The play, which opened in late January, became more pertinent as the weeks passed. “It’s a funny time to be doing a play about the end of the world,” Mr. Radcliffe said. A line repeated several times — “Something is taking its course” — had started eliciting knowing and nervous laughs of recognition, he said.
As it happens, “Endgame” is not the only project of Mr. Radcliffe’s to find uneasy parallels with the current global crisis. “Miracle Workers: Dark Ages,” a TBS comedy by the writer Simon Rich in which Mr. Radcliffe stars with Steve Buscemi, is set in an era defined by iniquity and stasis.
A plot twist in the Season 2 finale, scheduled for March 31, involves a suspected outbreak of the Plague.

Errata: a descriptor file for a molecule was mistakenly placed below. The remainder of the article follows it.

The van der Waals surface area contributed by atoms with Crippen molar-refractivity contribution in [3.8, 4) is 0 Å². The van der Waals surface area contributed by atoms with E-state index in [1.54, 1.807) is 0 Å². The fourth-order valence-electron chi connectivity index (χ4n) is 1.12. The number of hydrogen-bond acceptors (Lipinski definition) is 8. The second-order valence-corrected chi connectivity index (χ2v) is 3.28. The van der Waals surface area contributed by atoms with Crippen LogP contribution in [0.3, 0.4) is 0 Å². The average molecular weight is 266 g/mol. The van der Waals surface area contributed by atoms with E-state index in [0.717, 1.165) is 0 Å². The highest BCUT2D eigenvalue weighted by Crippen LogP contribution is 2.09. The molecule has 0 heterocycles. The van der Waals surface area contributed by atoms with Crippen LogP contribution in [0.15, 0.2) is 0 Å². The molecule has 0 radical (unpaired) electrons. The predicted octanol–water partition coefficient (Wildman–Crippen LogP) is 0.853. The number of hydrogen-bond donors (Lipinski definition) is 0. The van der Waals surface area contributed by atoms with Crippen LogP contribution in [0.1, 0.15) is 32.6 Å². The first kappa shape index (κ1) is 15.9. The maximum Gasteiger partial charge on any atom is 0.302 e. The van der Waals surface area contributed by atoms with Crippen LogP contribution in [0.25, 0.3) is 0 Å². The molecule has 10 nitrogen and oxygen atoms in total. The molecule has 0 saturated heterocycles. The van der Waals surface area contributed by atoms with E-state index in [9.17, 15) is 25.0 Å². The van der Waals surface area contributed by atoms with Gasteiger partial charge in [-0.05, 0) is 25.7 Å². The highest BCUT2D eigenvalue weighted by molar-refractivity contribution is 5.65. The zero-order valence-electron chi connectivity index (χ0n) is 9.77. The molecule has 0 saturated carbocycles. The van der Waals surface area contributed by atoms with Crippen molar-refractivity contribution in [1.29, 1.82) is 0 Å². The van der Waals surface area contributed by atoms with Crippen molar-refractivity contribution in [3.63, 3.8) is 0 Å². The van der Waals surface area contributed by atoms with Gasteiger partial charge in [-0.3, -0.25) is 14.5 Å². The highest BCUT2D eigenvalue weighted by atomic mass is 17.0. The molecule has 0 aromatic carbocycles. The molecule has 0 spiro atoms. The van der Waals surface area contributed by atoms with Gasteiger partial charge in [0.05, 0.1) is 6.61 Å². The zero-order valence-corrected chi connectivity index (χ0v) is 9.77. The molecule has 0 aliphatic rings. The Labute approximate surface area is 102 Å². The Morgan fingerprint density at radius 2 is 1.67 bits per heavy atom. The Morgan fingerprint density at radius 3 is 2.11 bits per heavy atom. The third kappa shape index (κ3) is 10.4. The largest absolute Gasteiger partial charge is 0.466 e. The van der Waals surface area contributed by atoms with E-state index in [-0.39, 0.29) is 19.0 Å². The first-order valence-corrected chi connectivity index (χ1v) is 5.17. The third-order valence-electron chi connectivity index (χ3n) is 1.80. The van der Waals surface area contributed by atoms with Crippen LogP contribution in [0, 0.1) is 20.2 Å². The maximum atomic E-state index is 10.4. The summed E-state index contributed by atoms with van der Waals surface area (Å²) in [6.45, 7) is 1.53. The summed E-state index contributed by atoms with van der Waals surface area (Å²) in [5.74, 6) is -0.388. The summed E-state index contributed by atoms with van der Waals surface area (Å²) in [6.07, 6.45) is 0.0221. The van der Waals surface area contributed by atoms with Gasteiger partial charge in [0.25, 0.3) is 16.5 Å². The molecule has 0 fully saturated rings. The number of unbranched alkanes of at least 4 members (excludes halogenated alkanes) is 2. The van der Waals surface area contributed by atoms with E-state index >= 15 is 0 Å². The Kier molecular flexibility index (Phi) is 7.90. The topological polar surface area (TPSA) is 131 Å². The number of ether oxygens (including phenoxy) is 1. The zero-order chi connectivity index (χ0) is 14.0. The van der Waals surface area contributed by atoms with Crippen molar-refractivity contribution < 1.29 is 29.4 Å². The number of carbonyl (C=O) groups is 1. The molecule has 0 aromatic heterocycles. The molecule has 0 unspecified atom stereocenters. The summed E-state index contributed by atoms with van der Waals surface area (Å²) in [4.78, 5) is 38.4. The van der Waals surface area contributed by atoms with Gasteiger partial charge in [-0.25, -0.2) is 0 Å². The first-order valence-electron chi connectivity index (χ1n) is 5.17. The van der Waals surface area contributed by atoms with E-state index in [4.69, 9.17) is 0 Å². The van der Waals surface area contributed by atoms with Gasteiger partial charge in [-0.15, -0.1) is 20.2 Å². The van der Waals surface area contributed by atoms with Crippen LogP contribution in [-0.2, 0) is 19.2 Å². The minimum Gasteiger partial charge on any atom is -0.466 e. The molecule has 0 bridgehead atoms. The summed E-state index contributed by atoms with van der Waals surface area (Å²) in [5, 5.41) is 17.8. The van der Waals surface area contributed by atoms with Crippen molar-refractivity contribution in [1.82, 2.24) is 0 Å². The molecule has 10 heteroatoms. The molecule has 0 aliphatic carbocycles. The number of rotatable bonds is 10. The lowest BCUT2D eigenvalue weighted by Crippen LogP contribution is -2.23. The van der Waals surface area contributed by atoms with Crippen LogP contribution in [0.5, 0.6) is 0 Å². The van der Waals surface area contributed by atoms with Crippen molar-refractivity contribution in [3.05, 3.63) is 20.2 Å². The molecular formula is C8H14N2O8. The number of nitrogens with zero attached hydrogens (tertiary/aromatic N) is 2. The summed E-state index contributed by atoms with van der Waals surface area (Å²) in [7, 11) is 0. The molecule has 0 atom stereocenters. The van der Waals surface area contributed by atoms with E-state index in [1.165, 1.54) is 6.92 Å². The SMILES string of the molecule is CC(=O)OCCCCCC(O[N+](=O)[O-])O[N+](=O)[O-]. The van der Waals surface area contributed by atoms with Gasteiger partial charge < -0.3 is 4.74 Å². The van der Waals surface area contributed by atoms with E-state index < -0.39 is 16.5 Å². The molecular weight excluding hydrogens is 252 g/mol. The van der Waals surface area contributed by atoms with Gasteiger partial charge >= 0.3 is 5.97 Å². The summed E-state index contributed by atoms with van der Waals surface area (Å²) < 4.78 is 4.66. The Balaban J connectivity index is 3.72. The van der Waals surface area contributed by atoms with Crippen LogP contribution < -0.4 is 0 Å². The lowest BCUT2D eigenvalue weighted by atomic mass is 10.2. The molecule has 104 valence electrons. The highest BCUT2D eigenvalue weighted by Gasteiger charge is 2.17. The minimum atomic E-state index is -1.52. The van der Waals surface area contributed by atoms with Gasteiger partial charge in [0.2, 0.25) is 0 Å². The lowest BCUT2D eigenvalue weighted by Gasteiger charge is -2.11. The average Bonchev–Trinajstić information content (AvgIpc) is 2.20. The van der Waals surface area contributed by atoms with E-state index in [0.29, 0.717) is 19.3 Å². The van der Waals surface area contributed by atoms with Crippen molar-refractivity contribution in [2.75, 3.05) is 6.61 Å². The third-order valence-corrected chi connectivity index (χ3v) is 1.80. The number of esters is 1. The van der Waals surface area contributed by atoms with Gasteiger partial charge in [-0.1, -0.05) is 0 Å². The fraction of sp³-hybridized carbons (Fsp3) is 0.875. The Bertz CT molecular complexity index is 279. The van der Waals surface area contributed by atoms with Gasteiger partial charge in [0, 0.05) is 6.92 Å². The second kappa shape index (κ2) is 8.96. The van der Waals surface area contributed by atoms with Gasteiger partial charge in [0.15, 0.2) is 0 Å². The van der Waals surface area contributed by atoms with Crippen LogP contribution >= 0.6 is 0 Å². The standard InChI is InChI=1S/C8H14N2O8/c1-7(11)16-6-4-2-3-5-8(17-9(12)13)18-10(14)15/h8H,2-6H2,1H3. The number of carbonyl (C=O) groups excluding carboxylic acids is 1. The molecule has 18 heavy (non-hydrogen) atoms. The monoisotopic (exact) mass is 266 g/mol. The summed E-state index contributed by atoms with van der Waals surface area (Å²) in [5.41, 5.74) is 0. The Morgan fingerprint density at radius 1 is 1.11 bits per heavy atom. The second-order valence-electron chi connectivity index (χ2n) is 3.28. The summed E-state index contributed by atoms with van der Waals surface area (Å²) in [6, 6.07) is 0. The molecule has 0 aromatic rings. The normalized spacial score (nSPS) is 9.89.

On the advice of his producers, Mr. Radcliffe had recently begun avoiding contact with his fans — a steep learning curve for a chatty and personable actor who considers selfies par for the course. Inculcated by his father to always initiate a handshake, he has to work hard to abandon an ingrained habit.
“It’s just a lot of feeling like you are being incredibly rude,” he said. “Sometimes you’ll go to do an elbow thing and somebody will look at you, as if, ‘Come on, are we really doing that?’ and I have to reply, ‘Yes, I’m sorry, I’m really paranoid about it, I don’t want to get sick and spread that around.’”
At the gym in his building he had become fastidious about cleaning the equipment down with a bottle of disinfectant. “Today I was just on the treadmill, but I did a full spritz beforehand,” he said. (Workouts may have ended at this point, given the restrictions on a lot of gyms.)